Harmon’s Histories: To vax or not to vax? It’s an age-old debate in Montana
“Now, parents, is the time for us to decide whether we will risk vaccination with all its attendant dangers ... or rise up in arms, and, united, suppress this evil!”
To vax or not to vax?
The debate is not a new one. The above quote is from a letter to the editor submitted by a person using the nom de plume Fairness, published in a Missoula newspaper in the fall of 1908, during the worldwide smallpox outbreak.
It was followed a couple days later by another letter from “A Father and Mother” in Missoula, reading in part, “We are glad that one earnest voice has been raised against compulsory vaccination.”
“We have the most strenuous objections to vaccination from both a physical and religious standpoint.” The mom and dad concluded their note with, “We would like to meet ‘Fairness.’ ”
On the other hand, French school authorities in 1909 made clear, in their view, not only should one shot be required for school children, but a second dose should be administered to extend the protection.
They cited statistics showing the effects of the initial vaccination wore off in two to four years, and without a “booster” concluded that a young student would be “perfectly liable to fall prey to the epidemic.”
Dr. Pol Serriere, head of the French team investigating the vaccine’s effectiveness, recommended that all children over 10 years of age be inoculated again.
Fast forward two years, and we find the battle over vaccinations reignited.
Two bacteriologists, Dr. Deason and Dr. Biehn, testifying in an anti-compulsory-vaccination lawsuit against the St. Louis school board, asserted the inoculations were “a menace to mankind” since the vaccines “may hold bacilli of tetanus or lockjaw.”
Meantime, the Washington (D. C.) Times newspaper wrote, “Every now and then we hear loud protests from honest and intelligent men and women against vaccination.”
“People who are otherwise thoroughly rational boil over and sputter at the mere mention of the word. They decry the policy of injecting ‘poison’ into the human system, and deny stoutly that it accomplishes the purpose for which it is administered.”
“Fortunately, the anti-vaccination propaganda doesn't get far, probably because most people are too intelligent to be misled by it. Why people still persist in joining anti-vaccination societies is one of the things beyond human comprehension.”
The Yellowstone Valley Star in Savage, Montana, agreed. “Vaccination to prevent smallpox is so general in this country and has been so effective ... that nearly everybody except the small number of people whose temperament predisposes them to ‘take the other side’ accepts it as a matter of course and recognizes in it one of the greatest blessings conferred by modern medical advancement."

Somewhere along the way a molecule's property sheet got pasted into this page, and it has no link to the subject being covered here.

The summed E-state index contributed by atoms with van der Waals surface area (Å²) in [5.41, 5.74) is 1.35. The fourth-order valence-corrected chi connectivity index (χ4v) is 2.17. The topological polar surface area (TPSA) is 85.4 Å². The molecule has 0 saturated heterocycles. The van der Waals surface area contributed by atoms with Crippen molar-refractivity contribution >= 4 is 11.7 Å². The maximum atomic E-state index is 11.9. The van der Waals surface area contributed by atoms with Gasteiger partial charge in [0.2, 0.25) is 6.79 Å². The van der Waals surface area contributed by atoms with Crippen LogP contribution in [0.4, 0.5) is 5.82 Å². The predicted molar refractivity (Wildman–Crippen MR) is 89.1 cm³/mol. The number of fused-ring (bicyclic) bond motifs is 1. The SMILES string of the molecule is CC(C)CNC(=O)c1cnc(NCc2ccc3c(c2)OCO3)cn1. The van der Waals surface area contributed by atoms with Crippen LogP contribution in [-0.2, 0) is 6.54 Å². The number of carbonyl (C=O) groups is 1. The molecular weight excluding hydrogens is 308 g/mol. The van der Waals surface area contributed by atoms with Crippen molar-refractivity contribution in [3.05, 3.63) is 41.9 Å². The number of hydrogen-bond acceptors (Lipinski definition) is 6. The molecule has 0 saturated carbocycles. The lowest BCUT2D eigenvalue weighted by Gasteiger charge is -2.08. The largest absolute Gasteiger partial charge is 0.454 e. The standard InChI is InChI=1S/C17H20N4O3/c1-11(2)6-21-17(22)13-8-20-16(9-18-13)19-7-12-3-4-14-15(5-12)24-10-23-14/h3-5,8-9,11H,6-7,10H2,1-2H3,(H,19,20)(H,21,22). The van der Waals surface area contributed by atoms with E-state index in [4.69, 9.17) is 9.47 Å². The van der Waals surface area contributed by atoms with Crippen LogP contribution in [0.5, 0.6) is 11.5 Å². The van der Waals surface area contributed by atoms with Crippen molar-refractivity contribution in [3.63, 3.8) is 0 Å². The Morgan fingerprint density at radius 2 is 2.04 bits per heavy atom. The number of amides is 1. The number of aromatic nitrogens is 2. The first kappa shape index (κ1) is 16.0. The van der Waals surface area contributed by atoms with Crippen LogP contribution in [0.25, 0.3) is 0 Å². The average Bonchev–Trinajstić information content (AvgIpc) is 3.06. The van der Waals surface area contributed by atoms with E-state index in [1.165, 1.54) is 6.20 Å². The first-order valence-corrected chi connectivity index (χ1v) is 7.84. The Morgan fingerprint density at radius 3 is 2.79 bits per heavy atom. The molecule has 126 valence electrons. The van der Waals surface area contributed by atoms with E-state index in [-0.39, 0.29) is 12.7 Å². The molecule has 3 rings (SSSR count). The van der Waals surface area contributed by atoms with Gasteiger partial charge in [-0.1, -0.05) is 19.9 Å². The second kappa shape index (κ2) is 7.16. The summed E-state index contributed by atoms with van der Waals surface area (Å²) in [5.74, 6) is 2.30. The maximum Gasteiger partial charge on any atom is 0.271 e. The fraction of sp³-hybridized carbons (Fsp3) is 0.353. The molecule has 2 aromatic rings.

The trustees of School District No.2 in Lewistown were among those whose “temperament predisposed them to take the other side.”
The Fergus County Argus, on September 11, 1908, reported, “We, the trustees of School District No. 2, township No. 9, speaking in behalf of ourselves and parents of school children, wish to protest against the vaccination of school children in this district.”
The trustees declared “vaccination in no way prevents or mitigates smallpox. (We) believe it pollutes the blood with a virus that is highly dangerous to life.”
They claimed, “No man can prove that vaccination ever prevented or mitigated a case of smallpox” and doctors are “taking advantage of our children by polluting their life blood with the filthiest of puss poison for the sake of a few.”
It was the doctors themselves who were spreading the disease, they asserted, by “passing from house to house, coming in contact with pedestrians on the streets, visiting patients without changing wearing apparel, washing hands, face etc.”
They concluded, “We do not believe vaccination protects, directly or indirectly, from smallpox, and we also believe it is the worst crime ever perpetrated against the American public.”
Three school trustees, the school clerk, and 16 parents signed the document.
Still, the work by the Montana Board of Health to overcome such beliefs proved very effective. Its pamphlet on vaccinations was distributed to teachers, county commissioners and doctor offices statewide.
“One physician (reported) that ten cases of vaccination have resulted from the reading of the circular by patients of his who looked it over while it was lying on the desk in his waiting room.”
The conclusion reached by the Washington Times mirrors today’s reality: “In fact, the anti-vaccination people stir up quite a little fuss. They even succeed in causing a few other people, who really don't believe them, to harbor some doubt as to whether the unanimity of scientific opinion on the question of vaccination is justifiable.”
Jim Harmon is a longtime Missoula news broadcaster, now retired, who writes a weekly history column for Missoula Current. You can contact Jim at firstname.lastname@example.org. His new book, “The Sneakin’est Man That Ever Was,” a collection of 46 vignettes of Western Montana history, is now available at harmonshistories.com.